Emphasis must also be placed on employability skills.  Employers are looking for American workers who have a work ethic, can get to work on time, and remain on the job.  They are not seeking out potential employees whose thoughts and expectations are of doing anything they can to get out of work or of employees who believe they deserve instantaneous promotions or executive level pay the first day on the job.  Workers new to the job scene seeking entitlements should never be allowed to set a standard, and that aspect needs to be emphasized with any worker, no matter their age.

Passion for work comes from a work ethic and reluctant workers can find satisfaction in work if they have the right attitude and learn work ethics and tactics to gain the most from a job.  Hard work, initiative, dedication and loyalty create the best workers, and employers reward those kinds of workers accordingly, and any orientation program needs to emphasize this over and over again.  Only through employability skill set requirements and other educational pathways will the work ethic and real professionalism take hold again in America.

Gastonia, NC Correspondent-During heyday of the Baby Boom generation, work life was a lot simpler than it is now.  You went to college (or didn’t), got a job with a company, worked there until you were old enough to draw retirement, maybe even a pension if you were lucky, and that was it.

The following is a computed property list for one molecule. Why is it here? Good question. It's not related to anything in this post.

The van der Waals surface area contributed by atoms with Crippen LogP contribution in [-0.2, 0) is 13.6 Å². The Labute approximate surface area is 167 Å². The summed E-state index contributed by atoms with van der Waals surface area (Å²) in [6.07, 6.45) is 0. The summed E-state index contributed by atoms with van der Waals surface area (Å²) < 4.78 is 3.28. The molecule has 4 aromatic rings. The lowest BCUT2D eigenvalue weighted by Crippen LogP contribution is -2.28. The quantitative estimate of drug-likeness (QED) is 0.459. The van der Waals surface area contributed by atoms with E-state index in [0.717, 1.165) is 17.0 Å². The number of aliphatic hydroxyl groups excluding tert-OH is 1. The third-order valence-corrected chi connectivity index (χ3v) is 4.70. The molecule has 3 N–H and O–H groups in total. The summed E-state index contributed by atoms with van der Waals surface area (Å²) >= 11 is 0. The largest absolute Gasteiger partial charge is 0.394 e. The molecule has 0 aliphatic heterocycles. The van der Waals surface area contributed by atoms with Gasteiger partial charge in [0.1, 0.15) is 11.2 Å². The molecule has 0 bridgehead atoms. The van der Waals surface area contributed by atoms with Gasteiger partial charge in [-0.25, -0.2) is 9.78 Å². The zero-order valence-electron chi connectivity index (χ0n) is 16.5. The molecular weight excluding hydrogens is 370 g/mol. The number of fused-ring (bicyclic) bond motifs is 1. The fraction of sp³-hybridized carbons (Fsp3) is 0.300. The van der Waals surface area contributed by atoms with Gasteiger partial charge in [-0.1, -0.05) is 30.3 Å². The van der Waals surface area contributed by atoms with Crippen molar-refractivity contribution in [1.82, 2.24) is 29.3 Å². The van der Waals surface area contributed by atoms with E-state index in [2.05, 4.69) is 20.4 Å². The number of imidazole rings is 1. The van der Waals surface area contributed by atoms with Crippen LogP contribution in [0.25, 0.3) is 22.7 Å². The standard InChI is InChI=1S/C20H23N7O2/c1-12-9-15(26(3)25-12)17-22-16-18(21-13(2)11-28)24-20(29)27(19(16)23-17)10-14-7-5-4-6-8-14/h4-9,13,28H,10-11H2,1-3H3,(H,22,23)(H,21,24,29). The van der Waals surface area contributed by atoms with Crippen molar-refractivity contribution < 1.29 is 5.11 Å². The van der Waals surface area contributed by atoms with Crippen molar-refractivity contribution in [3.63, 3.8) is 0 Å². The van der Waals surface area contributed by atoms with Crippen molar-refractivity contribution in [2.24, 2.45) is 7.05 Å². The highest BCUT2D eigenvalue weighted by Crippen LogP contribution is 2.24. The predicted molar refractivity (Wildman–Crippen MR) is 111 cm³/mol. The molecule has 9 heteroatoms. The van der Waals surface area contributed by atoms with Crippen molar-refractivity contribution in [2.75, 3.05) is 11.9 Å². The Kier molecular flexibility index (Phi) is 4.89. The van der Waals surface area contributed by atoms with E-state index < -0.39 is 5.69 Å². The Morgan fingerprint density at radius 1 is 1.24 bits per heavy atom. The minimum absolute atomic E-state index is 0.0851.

Today, with the skillset needed for good jobs changing on a yearly basis and companies appearing and disappearing like rabbits in David Copperfield’s chapeau, the idea of spending your entire life working for one company is as antiquated as that pension fund your grampa loved so much.

This climate, and the attitude of many employers toward their employees, bears a large part of the blame for the lack of work ethic and professionalism in the younger members of the workforce as a whole.  Employees can no longer expect loyalty from their employers, and thus no longer feel compelled to pledge their fealty as firmly as their fathers and grandfathers did.  “Company man” has become an insult, and the idea that one would pass up an opportunity at a competing firm out of loyalty to a current employer is quaint at best.

That’s not the whole issue, though.  Millennials, raised by helicopter parents and spoon-fed knowledge and culture while being insulated from the harshness of real life, come into the working world with a set of expectations that would be considered laughable if they weren’t coming from such a sizable chunk of our available workforce.

They want flex-time.  They want work credit for “experiential learning.”  They want to telecommute whenever they choose.  They want … and want … and want.  And many of them behave like spoiled children when their wishes aren’t fulfilled.  They haven’t learned that life is a series of compromises, and that if you’re not willing to give a little here and there, you’ll end up having much taken away.

So we need attitude shifts on both sides.  Companies need to start once again showing longtime employees that they are valued, not old furniture to be discarded.  Young workers need to buckle down and realize that “perks” come when you earn them, not when you’re hired.

 Owatonna, MN Correspondent-Generalizing about societal conditions such as work ethic and professionalism is difficult because anyone can make a case for or against a position based on personal anecdotes.  What can be extrapolated from society is the change in general trends of government policy, cultural expectations, and world influences in an increasingly interconnected planet.